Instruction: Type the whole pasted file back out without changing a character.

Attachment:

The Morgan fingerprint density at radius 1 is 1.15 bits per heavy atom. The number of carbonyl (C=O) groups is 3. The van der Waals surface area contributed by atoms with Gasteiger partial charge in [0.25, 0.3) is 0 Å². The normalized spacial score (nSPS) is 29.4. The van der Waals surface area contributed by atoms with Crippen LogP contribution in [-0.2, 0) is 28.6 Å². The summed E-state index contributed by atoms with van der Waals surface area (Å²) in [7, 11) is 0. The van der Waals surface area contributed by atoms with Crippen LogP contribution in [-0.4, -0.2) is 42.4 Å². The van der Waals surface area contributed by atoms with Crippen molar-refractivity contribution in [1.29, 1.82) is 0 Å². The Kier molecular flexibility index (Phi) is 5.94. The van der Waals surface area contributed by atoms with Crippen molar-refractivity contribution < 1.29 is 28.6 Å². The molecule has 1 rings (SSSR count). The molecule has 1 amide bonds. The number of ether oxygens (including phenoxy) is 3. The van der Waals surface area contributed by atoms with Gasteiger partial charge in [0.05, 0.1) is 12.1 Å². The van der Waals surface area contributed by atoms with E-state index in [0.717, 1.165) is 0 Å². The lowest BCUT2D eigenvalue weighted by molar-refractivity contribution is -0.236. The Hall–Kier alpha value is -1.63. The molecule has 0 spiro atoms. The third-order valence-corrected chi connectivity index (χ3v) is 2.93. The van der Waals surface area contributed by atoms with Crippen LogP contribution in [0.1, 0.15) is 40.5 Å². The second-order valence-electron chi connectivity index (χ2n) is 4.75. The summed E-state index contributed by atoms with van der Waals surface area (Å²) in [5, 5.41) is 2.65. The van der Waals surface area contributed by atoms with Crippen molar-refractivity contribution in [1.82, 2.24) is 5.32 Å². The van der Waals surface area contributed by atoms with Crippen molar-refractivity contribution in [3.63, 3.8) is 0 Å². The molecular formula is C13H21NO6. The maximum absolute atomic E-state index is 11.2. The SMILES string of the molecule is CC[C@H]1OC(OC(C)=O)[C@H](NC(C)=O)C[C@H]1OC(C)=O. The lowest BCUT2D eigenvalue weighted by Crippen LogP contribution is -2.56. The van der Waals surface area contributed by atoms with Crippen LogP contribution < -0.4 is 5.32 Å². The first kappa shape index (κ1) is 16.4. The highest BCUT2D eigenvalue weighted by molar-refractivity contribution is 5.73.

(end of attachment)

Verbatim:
The Morgan fingerprint density at radius 1 is 1.15 bits per heavy atom. The number of carbonyl (C=O) groups is 3. The van der Waals surface area contributed by atoms with Gasteiger partial charge in [0.25, 0.3) is 0 Å². The normalized spacial score (nSPS) is 29.4. The van der Waals surface area contributed by atoms with Crippen LogP contribution in [-0.2, 0) is 28.6 Å². The summed E-state index contributed by atoms with van der Waals surface area (Å²) in [7, 11) is 0. The van der Waals surface area contributed by atoms with Crippen LogP contribution in [-0.4, -0.2) is 42.4 Å². The van der Waals surface area contributed by atoms with Crippen molar-refractivity contribution in [1.29, 1.82) is 0 Å². The Kier molecular flexibility index (Phi) is 5.94. The van der Waals surface area contributed by atoms with Crippen molar-refractivity contribution < 1.29 is 28.6 Å². The molecule has 1 rings (SSSR count). The molecule has 1 amide bonds. The number of ether oxygens (including phenoxy) is 3. The van der Waals surface area contributed by atoms with Gasteiger partial charge in [0.05, 0.1) is 12.1 Å². The van der Waals surface area contributed by atoms with E-state index in [0.717, 1.165) is 0 Å². The lowest BCUT2D eigenvalue weighted by molar-refractivity contribution is -0.236. The Hall–Kier alpha value is -1.63. The molecule has 0 spiro atoms. The third-order valence-corrected chi connectivity index (χ3v) is 2.93. The van der Waals surface area contributed by atoms with Crippen LogP contribution in [0.1, 0.15) is 40.5 Å². The second-order valence-electron chi connectivity index (χ2n) is 4.75. The summed E-state index contributed by atoms with van der Waals surface area (Å²) in [5, 5.41) is 2.65. The van der Waals surface area contributed by atoms with Crippen molar-refractivity contribution in [1.82, 2.24) is 5.32 Å². The van der Waals surface area contributed by atoms with Crippen molar-refractivity contribution in [3.63, 3.8) is 0 Å². The molecular formula is C13H21NO6. The maximum absolute atomic E-state index is 11.2. The SMILES string of the molecule is CC[C@H]1OC(OC(C)=O)[C@H](NC(C)=O)C[C@H]1OC(C)=O. The lowest BCUT2D eigenvalue weighted by Crippen LogP contribution is -2.56. The van der Waals surface area contributed by atoms with Crippen LogP contribution < -0.4 is 5.32 Å². The first kappa shape index (κ1) is 16.4. The highest BCUT2D eigenvalue weighted by molar-refractivity contribution is 5.73.